The hardest thing I have had to do to date is look at the man that I have always seen as indestructible and infallible, to see the strongest man I have ever known lay in bed fighting for his life, still, find the strength to look at his girls and tell us it is going to be ok because he isn’t scared. To hear him tell me that his fate was predetermined by God before he was born and that it may seem hard now, but that it is all apart of God’s plan. He is the one who had days left on his life, but just like he has done our entire lives, his every breath is intended toward taking care of us and making sure that we are ok. We should be comforting him, but because of the strong, loving, amazing father he is, he continues to put us before himself.

Just a week after we got word of his diagnosis, doctors changed his 4-6 month outlook to just a few more days. They took him off of all his IVs, he wasn’t eating, and then we just had to wait. When  I left work on Friday and headed to the hospital, I pleaded to God to give me one more day with my dad. One more good day. It may not have been what I was I was praying for, and despite him being pretty confused still, Friday night, we were able to wheel him around the hospital, listen to him tell jokes, and just be with him. I spent the day with him on Saturday and watched him light up when old friends came to see him. I got to hug him. I got to pray with him. I got to cry with him, and most importantly, I got to hear him tell me that  he would love me forever. I was at peace and thankful that God answered my prayers.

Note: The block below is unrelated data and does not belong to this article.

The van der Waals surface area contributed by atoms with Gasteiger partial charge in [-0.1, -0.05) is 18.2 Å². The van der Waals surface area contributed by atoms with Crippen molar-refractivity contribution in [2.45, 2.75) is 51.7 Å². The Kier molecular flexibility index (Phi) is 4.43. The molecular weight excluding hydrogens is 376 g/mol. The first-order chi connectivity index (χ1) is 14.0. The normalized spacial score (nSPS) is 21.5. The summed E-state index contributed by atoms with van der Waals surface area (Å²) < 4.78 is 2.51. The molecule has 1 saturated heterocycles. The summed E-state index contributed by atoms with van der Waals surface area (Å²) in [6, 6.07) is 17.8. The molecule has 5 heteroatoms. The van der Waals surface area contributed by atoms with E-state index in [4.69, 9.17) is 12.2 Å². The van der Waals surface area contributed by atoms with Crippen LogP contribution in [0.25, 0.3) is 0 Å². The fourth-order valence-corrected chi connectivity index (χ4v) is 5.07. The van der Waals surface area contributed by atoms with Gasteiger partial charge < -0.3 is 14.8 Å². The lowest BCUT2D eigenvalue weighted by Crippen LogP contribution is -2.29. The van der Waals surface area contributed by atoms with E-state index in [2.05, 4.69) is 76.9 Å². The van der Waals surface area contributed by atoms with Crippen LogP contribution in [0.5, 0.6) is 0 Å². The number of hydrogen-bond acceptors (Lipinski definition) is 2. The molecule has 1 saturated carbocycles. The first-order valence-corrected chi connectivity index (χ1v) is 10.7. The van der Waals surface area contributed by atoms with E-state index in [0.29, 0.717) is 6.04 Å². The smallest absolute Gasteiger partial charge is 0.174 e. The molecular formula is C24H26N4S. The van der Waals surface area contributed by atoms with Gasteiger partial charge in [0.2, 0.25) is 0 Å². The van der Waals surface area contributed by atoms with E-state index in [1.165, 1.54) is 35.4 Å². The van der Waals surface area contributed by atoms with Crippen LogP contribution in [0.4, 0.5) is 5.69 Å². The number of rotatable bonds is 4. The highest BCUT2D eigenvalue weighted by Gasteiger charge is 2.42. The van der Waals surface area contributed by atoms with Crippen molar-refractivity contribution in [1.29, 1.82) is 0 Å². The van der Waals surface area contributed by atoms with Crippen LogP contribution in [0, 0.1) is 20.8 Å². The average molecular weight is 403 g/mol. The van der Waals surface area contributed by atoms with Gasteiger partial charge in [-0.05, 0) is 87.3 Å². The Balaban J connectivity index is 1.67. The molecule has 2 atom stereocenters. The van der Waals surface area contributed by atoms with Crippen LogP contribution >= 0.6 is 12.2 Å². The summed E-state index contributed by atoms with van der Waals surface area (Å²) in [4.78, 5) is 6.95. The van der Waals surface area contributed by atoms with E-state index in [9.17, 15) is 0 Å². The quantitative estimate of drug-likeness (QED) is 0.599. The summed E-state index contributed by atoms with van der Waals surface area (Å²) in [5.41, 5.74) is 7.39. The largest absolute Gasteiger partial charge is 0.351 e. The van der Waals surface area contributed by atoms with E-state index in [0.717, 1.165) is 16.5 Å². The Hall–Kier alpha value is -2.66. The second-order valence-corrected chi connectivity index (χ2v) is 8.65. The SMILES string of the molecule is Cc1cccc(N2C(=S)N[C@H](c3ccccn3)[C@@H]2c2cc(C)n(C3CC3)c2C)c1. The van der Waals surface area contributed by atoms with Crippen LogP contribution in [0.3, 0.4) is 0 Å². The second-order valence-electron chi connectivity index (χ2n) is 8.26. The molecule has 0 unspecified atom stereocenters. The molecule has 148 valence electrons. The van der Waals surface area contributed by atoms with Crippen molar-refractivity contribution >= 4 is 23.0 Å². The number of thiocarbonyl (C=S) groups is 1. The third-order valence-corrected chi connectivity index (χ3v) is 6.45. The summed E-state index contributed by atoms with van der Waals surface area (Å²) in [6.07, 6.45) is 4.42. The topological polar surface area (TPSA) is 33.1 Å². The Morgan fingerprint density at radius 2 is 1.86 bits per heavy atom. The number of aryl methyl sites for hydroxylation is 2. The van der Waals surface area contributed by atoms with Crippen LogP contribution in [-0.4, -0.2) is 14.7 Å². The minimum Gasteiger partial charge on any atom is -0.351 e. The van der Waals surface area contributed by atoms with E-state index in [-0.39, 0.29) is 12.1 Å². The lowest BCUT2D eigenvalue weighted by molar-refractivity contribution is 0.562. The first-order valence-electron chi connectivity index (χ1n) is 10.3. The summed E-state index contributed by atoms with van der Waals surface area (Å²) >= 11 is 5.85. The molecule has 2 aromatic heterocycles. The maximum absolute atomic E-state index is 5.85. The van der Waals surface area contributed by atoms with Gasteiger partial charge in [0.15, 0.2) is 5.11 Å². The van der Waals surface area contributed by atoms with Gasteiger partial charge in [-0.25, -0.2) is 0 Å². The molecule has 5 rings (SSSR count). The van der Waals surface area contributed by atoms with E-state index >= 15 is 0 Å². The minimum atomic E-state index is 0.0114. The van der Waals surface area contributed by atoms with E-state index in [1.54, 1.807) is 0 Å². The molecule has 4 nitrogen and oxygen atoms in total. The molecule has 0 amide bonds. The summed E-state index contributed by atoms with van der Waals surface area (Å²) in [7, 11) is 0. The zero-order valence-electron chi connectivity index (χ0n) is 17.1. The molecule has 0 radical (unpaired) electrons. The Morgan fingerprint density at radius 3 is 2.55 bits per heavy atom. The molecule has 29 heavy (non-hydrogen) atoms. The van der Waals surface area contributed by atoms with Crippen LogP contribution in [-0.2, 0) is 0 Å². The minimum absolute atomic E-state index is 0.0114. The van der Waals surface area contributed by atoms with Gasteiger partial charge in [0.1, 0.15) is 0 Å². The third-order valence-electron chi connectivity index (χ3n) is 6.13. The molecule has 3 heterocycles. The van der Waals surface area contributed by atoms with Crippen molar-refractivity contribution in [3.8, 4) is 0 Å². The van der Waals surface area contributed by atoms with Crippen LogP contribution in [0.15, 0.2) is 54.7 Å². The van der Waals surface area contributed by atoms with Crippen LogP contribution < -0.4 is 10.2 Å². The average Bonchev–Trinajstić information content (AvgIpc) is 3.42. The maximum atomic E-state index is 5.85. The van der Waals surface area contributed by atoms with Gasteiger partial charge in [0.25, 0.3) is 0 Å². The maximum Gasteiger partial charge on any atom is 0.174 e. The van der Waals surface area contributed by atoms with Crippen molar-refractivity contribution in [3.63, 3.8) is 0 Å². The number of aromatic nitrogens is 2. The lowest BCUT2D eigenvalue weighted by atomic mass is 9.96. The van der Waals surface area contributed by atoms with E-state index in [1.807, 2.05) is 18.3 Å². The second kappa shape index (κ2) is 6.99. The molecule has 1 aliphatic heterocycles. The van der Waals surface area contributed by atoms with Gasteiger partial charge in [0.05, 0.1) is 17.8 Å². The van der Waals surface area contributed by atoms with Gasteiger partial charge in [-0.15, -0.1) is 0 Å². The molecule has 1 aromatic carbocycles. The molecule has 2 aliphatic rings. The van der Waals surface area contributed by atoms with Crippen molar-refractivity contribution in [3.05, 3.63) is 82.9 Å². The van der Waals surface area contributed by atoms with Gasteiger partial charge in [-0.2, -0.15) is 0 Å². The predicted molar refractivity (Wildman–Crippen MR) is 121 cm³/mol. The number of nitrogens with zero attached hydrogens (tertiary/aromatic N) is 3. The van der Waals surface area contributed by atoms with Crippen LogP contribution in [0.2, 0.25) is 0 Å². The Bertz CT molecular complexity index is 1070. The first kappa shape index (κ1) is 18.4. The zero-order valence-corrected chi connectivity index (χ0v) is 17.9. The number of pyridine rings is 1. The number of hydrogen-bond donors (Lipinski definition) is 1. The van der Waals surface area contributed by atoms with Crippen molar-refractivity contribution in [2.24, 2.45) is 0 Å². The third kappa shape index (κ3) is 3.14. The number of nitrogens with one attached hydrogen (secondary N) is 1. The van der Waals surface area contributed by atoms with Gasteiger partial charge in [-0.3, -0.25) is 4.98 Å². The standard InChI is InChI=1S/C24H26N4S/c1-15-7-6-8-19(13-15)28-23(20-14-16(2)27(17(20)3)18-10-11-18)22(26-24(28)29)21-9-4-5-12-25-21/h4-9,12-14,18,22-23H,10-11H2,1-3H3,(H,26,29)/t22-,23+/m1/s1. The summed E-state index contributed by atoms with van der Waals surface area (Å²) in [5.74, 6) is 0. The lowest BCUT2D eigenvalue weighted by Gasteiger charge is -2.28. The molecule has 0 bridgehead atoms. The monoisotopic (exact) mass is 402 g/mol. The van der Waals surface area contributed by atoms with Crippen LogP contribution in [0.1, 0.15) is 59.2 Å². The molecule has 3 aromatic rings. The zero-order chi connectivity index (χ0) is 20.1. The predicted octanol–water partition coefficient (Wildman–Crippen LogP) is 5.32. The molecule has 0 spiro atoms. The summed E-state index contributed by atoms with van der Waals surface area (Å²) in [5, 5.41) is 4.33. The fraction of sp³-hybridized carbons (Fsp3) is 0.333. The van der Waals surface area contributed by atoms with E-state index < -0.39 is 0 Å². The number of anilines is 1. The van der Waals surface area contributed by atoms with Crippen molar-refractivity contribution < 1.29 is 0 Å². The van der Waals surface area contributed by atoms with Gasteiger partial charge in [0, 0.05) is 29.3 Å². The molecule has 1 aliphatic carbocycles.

I know death is imminent. I know that there is nothing we could have done. But I am also a firm believer that my dad is one of the millions who fall victim to the healthcare system in our country. Not being able to afford health insurance. Not being able to have access to the life-saving care he needs. I will always spend my last breath fighting for change when it comes to ensuring that everyone has access to treatment to simply keep them alive. It is not political to me, it is just what is right. 

2 Comments

  1. Kim Lippy Kim Lippy November 7, 2020

    I am so sorry for you and your family. This article was excellent, even though it was very sad. What did your father do for a living?

    • Brittney Lofthouse Brittney Lofthouse Post author | November 11, 2020

      My dad was a small business owner.